Answer to Question: Converting rendermonkey to fx

I received a post from Brandon Furtwangler asking a few general questions about RenderMonkey and converting RM files to FX files. Since it was a long post i though I'd post my answer as a blog entry...

I've been learning about shaders and HLSL, but until now I've never tried to write a demo outside of RenderMonkey. I recently wrote the Parallax shader by modifying a sample shader, but...Now that I'm trying to convert it to .fx format I realize that I have an incomplete understanding of what I'm doing, and I was hoping you could clear some things up.

For one thing, it appears that RenderMonkey uses transposed matrices with respect to the matrices that D3DX uses, and it seems as if RenderMonkey moves the camera around the model, rather than ever changing the World matrix. This is all fine, because I think I can compensate easily enough, but I can't seem to get tangent space lighting working.

I myself have not verified the output of RM to see if its matrices were row or column major. The reality is that DirectX and OpenGL uses different standards in regards to that and RenderMonkey supports both. So they did have to pick some native format. However, I would assume that if matrices are exported in the wrong form within the FX file, it should be a bug that they should address. Also, in regards to the camera movements, yes i have noticed that RM does not manage a "world" camera for objects but simply moves the "view" camera around the object. If you wish to move an object by hand, you will likely either have to add a matrix or vector variable and apply it to your model in the shader.

For one thing, I'm not sure what exactly a normal map (like the one in the paper I reference in my Parallax post) encodes. I assumed if it encodes the Normal, already in tangent space. I cant tell for sure, because I cant think of a way to verify this. Any ideas? Is this common, or would I generally have to transform it in the pixel shader (sounds like a bad/slow idea).

Yes, normal maps are generally encoded as the normal in tangent space. Since a texture could be arbitrarily be mapped to any shape, you need to use a coordinate system for normal maps which is independent of the object itself. So the best solution, is to assume that each pixel is a little "patch" of its own and create a coordinate system relative to this patch (i.e: the Tangent Space).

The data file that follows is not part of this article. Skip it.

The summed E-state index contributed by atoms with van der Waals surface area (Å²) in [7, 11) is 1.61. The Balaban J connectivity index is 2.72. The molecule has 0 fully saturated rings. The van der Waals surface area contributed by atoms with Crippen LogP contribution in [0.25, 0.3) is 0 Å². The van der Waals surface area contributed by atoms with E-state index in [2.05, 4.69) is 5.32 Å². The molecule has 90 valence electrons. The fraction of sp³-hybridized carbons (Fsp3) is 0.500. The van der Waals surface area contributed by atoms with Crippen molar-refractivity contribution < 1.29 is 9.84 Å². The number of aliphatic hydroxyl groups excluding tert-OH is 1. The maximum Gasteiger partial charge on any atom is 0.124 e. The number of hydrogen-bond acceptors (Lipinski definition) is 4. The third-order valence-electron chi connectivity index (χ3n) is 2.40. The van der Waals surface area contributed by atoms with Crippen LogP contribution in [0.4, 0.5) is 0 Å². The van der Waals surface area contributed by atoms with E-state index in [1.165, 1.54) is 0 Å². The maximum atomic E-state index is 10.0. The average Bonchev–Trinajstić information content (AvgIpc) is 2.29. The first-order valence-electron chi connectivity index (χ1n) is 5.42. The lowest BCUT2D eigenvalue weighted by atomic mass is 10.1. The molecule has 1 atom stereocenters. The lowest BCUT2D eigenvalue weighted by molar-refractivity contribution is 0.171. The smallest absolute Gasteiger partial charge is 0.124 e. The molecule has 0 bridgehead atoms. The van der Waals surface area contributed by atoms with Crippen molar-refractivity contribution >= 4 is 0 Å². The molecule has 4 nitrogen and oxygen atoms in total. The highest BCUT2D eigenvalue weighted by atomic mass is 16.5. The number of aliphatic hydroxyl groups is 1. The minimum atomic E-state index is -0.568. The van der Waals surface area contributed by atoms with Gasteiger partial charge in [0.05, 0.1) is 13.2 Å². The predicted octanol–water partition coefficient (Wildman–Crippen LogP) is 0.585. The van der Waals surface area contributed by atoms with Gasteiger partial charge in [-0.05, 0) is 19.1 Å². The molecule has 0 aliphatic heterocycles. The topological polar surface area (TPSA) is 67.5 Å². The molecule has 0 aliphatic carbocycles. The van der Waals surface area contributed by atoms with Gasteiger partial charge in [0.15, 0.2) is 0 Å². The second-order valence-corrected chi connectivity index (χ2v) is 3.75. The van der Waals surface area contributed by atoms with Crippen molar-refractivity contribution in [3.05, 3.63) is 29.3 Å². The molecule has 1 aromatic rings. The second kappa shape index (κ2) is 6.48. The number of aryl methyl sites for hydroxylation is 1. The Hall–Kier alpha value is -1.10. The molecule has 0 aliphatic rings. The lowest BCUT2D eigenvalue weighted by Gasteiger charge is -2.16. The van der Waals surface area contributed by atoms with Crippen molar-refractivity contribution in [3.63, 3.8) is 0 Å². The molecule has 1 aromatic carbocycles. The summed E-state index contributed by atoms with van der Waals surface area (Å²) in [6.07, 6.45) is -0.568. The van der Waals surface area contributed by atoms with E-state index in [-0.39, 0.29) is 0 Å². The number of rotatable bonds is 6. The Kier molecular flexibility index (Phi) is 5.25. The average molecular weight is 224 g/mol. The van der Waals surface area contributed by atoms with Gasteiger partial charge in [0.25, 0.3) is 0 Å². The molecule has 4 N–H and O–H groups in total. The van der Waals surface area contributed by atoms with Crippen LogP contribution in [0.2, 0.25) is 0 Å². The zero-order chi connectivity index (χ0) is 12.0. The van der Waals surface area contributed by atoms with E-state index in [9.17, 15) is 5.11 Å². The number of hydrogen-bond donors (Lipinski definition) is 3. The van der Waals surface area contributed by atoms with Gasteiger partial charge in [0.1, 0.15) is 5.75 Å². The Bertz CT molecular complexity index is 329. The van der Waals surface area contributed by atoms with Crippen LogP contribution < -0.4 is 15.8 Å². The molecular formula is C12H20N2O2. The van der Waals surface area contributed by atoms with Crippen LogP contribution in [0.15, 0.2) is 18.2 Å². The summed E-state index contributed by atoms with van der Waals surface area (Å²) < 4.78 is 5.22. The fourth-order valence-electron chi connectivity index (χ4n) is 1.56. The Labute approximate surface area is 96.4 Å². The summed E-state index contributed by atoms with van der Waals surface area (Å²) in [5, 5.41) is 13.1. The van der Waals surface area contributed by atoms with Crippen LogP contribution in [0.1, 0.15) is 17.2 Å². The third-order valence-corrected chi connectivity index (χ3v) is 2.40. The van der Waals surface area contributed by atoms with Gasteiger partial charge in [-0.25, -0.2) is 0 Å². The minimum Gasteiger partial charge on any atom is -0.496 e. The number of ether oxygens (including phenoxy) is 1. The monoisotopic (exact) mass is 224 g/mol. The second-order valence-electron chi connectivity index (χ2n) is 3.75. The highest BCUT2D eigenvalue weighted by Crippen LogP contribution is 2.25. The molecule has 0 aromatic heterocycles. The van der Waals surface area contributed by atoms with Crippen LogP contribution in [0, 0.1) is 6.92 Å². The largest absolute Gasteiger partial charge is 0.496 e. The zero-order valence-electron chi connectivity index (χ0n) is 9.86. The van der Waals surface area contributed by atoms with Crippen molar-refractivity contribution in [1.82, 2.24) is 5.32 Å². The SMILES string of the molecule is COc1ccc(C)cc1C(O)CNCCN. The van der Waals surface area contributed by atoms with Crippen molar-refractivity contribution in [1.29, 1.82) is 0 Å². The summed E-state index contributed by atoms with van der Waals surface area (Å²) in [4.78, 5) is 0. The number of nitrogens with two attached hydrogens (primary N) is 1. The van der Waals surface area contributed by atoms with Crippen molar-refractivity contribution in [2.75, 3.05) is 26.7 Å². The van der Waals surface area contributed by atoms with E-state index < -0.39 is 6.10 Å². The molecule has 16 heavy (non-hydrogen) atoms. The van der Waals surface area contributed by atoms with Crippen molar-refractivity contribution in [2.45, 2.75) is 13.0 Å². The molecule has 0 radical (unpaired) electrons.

Also, I'm not totally clear on how to get my light direction vector in tangent space. I initially thought it would work like:
<from vertex shader>
float3 N = inNormal;
float3 T = inTangent;
float3 B = cross(N,T);
float3x3 tangentmat = float3x3(T,B,N);

and then tangentmat would transform object-to-tangent or tangent-to-object depending on the order of the mat and vec in the mul instruction. In this case, I would tranform my light from world space to object space, and then into tangent space. Dont be afraid to tell me I have it all mixed up, because I'm sure i do.

At a quick glance, your approach seems to be valid. Assuming you have your light vector in object space, converting it to tangent space should be as follows:

float3x3 TangentSpace;
TangentSpace[0] = inTangent;
TangentSpace[1] = inNormal;
TangentSpace[2] = inBinormal; // you can use the cross prod to find this.
TanSpaceLightDir = mul(TangentSpace,LightDir);

Then to use it in your pixel shader, all your need to do is sample your normal map. Since it is already in tangent space and that it represents the normal for this "fragment". Then all you need to do is use the results as the normal in your per-pixel lighting calculations. Keep in mind that the output of the texture fetch for the normalmap will the in the [0..1] range so you will need to scale and bias to make it into the [-1..1] range.

One problem I see is that inNormal is in object space, and inTangent is generated by Mesh.ComputeTangent (so I don't know what space they are in). Do you have any ideas of what I could try? Do I need to first transform the inTangent vec into Object space? Or maybe transform them both into world or view space? How is this stuff usually done? I'm pretty good at putting together what I need from samples, but I think it's time I actually understand it better.